There are certainly some valid points made here, but after trying to put all the pieces of this enormously complex and vast puzzle together by studying every factor I could find that was written and projected over the last 10 years, this seems like yet another study that seems like a ridiculous waste of time and money. Time and money that could be applied to utilization efforts and the protection of our communities, recreation areas and tourism industries, power grids, transportation infrastructure, waterways and water supplies. Wasted money in many ways, for it ignores many other factors and variables that don't even get mentioned by these experts that spend time focusing within such narrow parameters that are not even close to the reality of the big and widely varying picture in the real world! What's the sense of this focus when the trickle down effects, or maybe more accurately flood down effects, are not even taken into account in any way?

If all the pieces are pulled in and the big picture is reviewed, then I believe most of us would come to an overly simple decision that is not anywhere near as simple to implement.
Use more wood - the dead stuff that makes sense first, then live timber - and grow more trees. This is one of the few defenses we have to slow the warming and create value for our future generations.
It is certainly do-able if we applied some of the resources we have given to oil and gas industry while they rake in record profits, or to the big banks that have spent billions to protect the far more vast profits resulting from the theft and fraud they committed at the expense of many throughout the world, and there are many more examples could be brought forth...all the way down to these scores and scores of specialized studies that tell us so little about the big picture.

Let's look at a few things that are ignored in these studies...
What about the trillions of pounds of carbon that will be released by billions of dead trees as they burn and fall down like a monstrous game of pick up sticks over tens of millions of acres on their way to decay? It is projected this massive release over a relatively short period of time will only fuel the warming cycle and increase the drought problem. And how will our forests react so quickly to such massive changes? Will they be able to? There are certainly going to be enormous and impactful changes.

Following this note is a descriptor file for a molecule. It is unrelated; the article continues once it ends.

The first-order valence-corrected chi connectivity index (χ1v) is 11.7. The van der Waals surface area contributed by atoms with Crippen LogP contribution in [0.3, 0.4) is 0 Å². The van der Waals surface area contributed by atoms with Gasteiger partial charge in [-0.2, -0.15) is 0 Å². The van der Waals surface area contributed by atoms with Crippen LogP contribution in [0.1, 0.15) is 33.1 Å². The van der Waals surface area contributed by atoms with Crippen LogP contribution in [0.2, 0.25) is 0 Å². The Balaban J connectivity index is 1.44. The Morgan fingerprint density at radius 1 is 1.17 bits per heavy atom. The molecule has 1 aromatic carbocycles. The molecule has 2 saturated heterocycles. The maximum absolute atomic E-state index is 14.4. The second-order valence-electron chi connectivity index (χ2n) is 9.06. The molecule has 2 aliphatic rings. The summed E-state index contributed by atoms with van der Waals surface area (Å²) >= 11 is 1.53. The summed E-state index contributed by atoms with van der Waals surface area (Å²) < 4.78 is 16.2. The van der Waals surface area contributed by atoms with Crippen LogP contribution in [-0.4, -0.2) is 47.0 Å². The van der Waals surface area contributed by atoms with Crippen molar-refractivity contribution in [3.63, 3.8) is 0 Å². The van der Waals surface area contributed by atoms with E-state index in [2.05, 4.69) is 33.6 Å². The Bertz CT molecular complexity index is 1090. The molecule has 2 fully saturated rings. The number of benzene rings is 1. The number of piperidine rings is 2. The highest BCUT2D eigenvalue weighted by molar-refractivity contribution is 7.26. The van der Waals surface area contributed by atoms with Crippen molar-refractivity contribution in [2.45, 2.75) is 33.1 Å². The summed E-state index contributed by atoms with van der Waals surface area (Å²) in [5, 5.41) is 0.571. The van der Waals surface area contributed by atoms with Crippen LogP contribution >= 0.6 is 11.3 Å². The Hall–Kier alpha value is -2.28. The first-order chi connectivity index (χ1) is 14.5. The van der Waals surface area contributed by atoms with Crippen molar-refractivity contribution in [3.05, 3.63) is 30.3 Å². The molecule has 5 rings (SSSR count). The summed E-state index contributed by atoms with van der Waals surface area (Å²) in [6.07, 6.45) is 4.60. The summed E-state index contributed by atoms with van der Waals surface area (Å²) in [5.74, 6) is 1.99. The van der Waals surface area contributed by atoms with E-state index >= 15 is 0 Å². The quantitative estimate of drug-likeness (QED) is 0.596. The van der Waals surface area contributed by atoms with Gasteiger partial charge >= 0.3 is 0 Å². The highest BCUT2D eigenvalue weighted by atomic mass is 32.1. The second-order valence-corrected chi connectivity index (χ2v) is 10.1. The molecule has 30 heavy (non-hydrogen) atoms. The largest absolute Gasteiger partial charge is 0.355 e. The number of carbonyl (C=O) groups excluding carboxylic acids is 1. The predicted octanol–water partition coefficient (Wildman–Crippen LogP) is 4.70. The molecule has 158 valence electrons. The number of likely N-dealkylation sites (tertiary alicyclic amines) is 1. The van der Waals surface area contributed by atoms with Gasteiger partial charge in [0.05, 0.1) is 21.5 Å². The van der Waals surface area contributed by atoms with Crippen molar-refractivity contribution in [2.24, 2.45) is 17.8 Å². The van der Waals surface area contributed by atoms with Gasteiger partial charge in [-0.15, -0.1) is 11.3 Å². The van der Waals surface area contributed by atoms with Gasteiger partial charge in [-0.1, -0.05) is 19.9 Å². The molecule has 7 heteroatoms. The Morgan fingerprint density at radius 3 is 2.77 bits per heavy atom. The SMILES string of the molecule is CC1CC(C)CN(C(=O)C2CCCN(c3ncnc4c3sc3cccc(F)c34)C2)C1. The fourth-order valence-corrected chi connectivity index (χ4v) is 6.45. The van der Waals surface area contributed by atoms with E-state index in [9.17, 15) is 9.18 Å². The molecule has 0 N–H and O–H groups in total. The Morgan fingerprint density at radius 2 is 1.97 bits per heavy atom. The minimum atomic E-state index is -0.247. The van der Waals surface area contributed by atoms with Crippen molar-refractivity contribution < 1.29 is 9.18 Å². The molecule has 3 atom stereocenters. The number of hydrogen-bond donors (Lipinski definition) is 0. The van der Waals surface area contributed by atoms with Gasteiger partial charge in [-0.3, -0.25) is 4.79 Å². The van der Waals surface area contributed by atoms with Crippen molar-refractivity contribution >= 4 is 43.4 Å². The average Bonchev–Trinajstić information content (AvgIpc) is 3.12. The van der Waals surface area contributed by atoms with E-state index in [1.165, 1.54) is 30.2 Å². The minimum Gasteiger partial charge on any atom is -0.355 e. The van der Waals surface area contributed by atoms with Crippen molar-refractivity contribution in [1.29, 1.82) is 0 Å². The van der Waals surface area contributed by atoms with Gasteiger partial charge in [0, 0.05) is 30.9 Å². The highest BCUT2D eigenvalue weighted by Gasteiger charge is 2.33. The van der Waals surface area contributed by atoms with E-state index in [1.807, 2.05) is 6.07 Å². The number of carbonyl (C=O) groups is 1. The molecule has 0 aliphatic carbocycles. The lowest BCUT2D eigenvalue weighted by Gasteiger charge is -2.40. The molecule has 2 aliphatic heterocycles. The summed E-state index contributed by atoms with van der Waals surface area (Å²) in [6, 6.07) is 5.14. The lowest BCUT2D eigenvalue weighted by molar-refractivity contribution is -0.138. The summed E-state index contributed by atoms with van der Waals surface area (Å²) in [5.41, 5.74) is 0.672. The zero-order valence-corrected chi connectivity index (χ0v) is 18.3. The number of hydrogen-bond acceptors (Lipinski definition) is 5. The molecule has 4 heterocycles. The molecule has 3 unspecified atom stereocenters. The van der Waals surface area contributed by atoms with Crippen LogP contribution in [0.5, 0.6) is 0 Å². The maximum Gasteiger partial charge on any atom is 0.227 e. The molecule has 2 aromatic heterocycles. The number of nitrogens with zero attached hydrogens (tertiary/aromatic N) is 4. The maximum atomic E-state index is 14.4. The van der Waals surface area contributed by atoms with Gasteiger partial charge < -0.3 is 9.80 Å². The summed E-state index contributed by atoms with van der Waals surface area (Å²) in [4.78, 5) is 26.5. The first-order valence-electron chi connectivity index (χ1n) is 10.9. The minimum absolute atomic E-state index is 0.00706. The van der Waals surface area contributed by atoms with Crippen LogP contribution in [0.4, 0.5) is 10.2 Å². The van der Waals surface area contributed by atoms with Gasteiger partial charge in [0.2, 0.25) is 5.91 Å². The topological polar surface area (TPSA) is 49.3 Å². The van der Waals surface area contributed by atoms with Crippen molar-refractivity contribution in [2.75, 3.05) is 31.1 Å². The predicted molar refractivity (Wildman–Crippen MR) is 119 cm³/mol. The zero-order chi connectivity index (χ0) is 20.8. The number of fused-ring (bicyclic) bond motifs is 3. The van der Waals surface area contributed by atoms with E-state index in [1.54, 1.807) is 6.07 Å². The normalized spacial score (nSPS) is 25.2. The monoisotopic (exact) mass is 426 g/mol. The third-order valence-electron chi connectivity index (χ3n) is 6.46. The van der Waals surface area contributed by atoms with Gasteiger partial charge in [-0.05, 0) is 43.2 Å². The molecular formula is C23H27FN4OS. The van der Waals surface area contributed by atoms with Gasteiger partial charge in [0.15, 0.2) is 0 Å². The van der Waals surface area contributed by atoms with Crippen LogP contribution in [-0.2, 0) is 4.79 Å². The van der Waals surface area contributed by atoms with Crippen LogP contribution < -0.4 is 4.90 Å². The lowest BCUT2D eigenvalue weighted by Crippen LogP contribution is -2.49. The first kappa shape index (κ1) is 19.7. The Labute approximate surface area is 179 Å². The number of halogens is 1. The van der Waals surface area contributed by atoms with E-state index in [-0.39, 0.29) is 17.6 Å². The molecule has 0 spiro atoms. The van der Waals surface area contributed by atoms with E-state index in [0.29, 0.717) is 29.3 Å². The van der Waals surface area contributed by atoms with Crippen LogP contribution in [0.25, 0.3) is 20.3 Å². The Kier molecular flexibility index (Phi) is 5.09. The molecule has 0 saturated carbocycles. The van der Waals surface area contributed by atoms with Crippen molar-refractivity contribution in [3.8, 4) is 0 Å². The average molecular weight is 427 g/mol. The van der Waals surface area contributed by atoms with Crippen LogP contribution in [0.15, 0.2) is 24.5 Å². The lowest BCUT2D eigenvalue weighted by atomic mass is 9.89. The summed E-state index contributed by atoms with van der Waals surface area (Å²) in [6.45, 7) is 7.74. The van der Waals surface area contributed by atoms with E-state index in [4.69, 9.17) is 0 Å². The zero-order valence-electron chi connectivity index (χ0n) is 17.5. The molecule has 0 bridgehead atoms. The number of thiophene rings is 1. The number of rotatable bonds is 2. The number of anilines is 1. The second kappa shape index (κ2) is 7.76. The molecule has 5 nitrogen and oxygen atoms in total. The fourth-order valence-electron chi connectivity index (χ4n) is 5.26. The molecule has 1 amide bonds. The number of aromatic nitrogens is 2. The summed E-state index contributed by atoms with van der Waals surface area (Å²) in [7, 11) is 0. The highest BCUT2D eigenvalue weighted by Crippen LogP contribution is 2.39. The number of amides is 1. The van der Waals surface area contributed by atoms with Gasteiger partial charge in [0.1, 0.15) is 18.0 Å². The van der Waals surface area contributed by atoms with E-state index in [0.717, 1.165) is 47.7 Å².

And how are elk and deer going to move through this pick-up-stick landscape? Or will they just move? What about all the other impacts to wildlife? Or recreation and tourism that is so critical as an economic base for so much of the West?

What about the impacts to our water? Far fewer live trees = faster snow melt which creates more erosion and more turbidity, and it also means less water in mid and late summers - all coming at a time when we are experiencing a vast need for more water. Billions and billions of gallons of water is being pumped into fracking wells alone, with largely unknown consequences, and at a time when the world’s population is to swell by over a third by 2050 creating massive increases in consumption. Earth torn up by falling trees massively compounds this.
What about the impacts to our aquatic life?
What about the thousands of miles of power lines running through dead forest?
What about our transportation infrastructure?
What about the fire-fighting costs?
What about the societal costs?
 And we come back to the recreation and tourism dollars…
There is more, but the economic cost is staggering, and the environmental and societal costs are almost beyond comprehension, or even speculation with any accuracy.

There is certainly no magic bullet, but to make intelligent and practical decisions that will hold mostly positive over the long haul, we must look at the big picture and find happy mediums. No one is going to be 100% happy with the actions that should be taken - not the extreme greens that send out as much rhetoric and as many part truths as the corporate and political opposite. Hiring lawyers to tie everything up so no one except the lawyers win is not the answer, and certainly it is not with those on the extreme end of industry with a profits at the expense of all else mind sets. How is it that so few can so greatly affect the many? Is that the democracy our forefathers intended? Doesn't seem likely. Only when the public applies pressure to the politicians will anything change in the scope it is needed.

There certainly is not one answer for all areas, so maybe we should start applying some common sense and bring these varying factors and sciences and studies together to form solutions that are best suited to us, the people of America, and for that matter the world, for we now know that impacts in one part of the world are not silo’d to that location.
Unfortunately, it may take a big burn of millions of acres and the loss of many lives, the clogging of our water supplies, the melt-down of our power lines, the moon-scaping of our soils so nothing can grow through it, and the crush of economic crisis before we get a whole lot smarter. Or will that just result in more studies and knee jerk reactions?

A small percentage of the population is more environmentally or socially conscious and aware than I am, so to be clear, I am certainly not promoting that we raze our forest in a giant clear cut, but common sense utilization through lumber products captures carbon off put - approximately a 1/4 ton per 125 SF of 1" board stock. Biomass use is largely carbon neutral or can even be carbon negative through applications like char and wood fuels by gasification and pyrolysis. And it provides jobs to a rural America that is truly struggling. Perhaps it will even help spread out the population to help create a more sustainable future? And it will help reduce our reliance on fossil fuels. We need them for the foreseeable future so we should get a whole lot smarter about preserving them.

Yes, there are some valid arguments for the carbon off-put and erosion impacts when soil is disturbed, and fossil fuel is used to remove timber, but what the heck do they think is going to happen when an average of 400-600 trees per acre fall down and tear up the soil?

The forest service recently reported that our forests in the West are now off putting more carbon than they are absorbing. Live trees absorb carbon and produce oxygen. We kind of need those things, so though only a part of the solution, we need to use more wood and grow more trees.